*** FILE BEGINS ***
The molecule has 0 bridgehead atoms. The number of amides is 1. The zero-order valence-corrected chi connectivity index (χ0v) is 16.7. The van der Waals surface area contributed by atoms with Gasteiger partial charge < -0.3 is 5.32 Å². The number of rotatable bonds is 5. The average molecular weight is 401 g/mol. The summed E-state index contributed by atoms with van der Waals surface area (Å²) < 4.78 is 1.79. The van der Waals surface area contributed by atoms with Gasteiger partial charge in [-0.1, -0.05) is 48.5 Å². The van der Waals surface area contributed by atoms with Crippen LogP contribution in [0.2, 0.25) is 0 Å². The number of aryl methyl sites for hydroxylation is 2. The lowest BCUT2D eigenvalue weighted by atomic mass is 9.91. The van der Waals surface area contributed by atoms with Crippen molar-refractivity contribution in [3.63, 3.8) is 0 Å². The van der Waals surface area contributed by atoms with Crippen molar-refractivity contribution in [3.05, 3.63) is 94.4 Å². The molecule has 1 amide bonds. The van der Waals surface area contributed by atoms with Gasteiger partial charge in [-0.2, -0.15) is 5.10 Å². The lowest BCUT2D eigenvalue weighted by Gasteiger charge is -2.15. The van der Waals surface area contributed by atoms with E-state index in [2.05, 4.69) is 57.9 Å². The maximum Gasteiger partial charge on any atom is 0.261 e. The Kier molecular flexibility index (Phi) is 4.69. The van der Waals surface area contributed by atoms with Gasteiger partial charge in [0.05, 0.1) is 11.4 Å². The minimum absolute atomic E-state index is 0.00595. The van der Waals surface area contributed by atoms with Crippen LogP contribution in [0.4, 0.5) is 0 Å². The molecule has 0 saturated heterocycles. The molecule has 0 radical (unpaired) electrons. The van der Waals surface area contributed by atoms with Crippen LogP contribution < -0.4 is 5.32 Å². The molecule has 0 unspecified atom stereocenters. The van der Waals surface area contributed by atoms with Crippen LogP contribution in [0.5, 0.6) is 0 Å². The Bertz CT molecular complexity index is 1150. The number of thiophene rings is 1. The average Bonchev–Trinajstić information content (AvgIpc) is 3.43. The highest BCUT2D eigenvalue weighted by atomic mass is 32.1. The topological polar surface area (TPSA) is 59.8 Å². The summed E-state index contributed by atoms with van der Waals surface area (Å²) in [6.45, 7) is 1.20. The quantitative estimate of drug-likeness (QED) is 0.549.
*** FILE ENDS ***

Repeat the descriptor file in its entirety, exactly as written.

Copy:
The molecule has 0 bridgehead atoms. The number of amides is 1. The zero-order valence-corrected chi connectivity index (χ0v) is 16.7. The van der Waals surface area contributed by atoms with Gasteiger partial charge < -0.3 is 5.32 Å². The number of rotatable bonds is 5. The average molecular weight is 401 g/mol. The summed E-state index contributed by atoms with van der Waals surface area (Å²) < 4.78 is 1.79. The van der Waals surface area contributed by atoms with Gasteiger partial charge in [-0.1, -0.05) is 48.5 Å². The van der Waals surface area contributed by atoms with Crippen LogP contribution in [0.2, 0.25) is 0 Å². The number of aryl methyl sites for hydroxylation is 2. The lowest BCUT2D eigenvalue weighted by atomic mass is 9.91. The van der Waals surface area contributed by atoms with Crippen molar-refractivity contribution in [3.63, 3.8) is 0 Å². The van der Waals surface area contributed by atoms with Crippen molar-refractivity contribution in [3.05, 3.63) is 94.4 Å². The molecule has 1 amide bonds. The van der Waals surface area contributed by atoms with Gasteiger partial charge in [-0.2, -0.15) is 5.10 Å². The lowest BCUT2D eigenvalue weighted by Gasteiger charge is -2.15. The van der Waals surface area contributed by atoms with E-state index in [2.05, 4.69) is 57.9 Å². The maximum Gasteiger partial charge on any atom is 0.261 e. The Kier molecular flexibility index (Phi) is 4.69. The van der Waals surface area contributed by atoms with Gasteiger partial charge in [0.05, 0.1) is 11.4 Å². The minimum absolute atomic E-state index is 0.00595. The van der Waals surface area contributed by atoms with Crippen LogP contribution in [0.4, 0.5) is 0 Å². The molecule has 0 saturated heterocycles. The molecule has 0 radical (unpaired) electrons. The van der Waals surface area contributed by atoms with Crippen LogP contribution < -0.4 is 5.32 Å². The molecule has 0 unspecified atom stereocenters. The van der Waals surface area contributed by atoms with Crippen LogP contribution in [0.5, 0.6) is 0 Å². The Bertz CT molecular complexity index is 1150. The number of thiophene rings is 1. The average Bonchev–Trinajstić information content (AvgIpc) is 3.43. The highest BCUT2D eigenvalue weighted by atomic mass is 32.1. The topological polar surface area (TPSA) is 59.8 Å². The summed E-state index contributed by atoms with van der Waals surface area (Å²) in [6.45, 7) is 1.20. The quantitative estimate of drug-likeness (QED) is 0.549.